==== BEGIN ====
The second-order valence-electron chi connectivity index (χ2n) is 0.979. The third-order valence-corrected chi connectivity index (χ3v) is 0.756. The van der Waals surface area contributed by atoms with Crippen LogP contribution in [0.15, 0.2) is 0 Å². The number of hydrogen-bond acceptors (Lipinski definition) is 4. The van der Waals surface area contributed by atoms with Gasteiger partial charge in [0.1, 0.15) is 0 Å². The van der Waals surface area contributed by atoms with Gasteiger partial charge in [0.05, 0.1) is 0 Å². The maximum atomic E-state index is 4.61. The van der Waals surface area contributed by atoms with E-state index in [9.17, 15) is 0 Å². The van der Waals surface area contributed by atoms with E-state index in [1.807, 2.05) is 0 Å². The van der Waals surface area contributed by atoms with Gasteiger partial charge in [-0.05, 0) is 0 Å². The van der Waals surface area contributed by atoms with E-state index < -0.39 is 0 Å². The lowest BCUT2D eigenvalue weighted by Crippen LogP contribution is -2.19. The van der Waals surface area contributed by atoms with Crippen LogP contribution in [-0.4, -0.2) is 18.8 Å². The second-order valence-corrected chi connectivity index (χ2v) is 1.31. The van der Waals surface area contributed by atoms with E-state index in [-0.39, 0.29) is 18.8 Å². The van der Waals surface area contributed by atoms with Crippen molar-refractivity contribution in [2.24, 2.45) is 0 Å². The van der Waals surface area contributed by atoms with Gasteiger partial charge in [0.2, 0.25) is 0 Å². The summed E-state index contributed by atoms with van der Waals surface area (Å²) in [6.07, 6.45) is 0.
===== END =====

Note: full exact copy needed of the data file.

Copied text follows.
The second-order valence-electron chi connectivity index (χ2n) is 0.979. The third-order valence-corrected chi connectivity index (χ3v) is 0.756. The van der Waals surface area contributed by atoms with Crippen LogP contribution in [0.15, 0.2) is 0 Å². The number of hydrogen-bond acceptors (Lipinski definition) is 4. The van der Waals surface area contributed by atoms with Gasteiger partial charge in [0.1, 0.15) is 0 Å². The van der Waals surface area contributed by atoms with Gasteiger partial charge in [0.05, 0.1) is 0 Å². The maximum atomic E-state index is 4.61. The van der Waals surface area contributed by atoms with E-state index in [9.17, 15) is 0 Å². The van der Waals surface area contributed by atoms with E-state index in [1.807, 2.05) is 0 Å². The van der Waals surface area contributed by atoms with Gasteiger partial charge in [-0.05, 0) is 0 Å². The van der Waals surface area contributed by atoms with E-state index < -0.39 is 0 Å². The lowest BCUT2D eigenvalue weighted by Crippen LogP contribution is -2.19. The van der Waals surface area contributed by atoms with Crippen LogP contribution in [-0.4, -0.2) is 18.8 Å². The second-order valence-corrected chi connectivity index (χ2v) is 1.31. The van der Waals surface area contributed by atoms with E-state index in [-0.39, 0.29) is 18.8 Å². The van der Waals surface area contributed by atoms with Crippen molar-refractivity contribution in [2.24, 2.45) is 0 Å². The van der Waals surface area contributed by atoms with Gasteiger partial charge in [0.2, 0.25) is 0 Å². The summed E-state index contributed by atoms with van der Waals surface area (Å²) in [6.07, 6.45) is 0.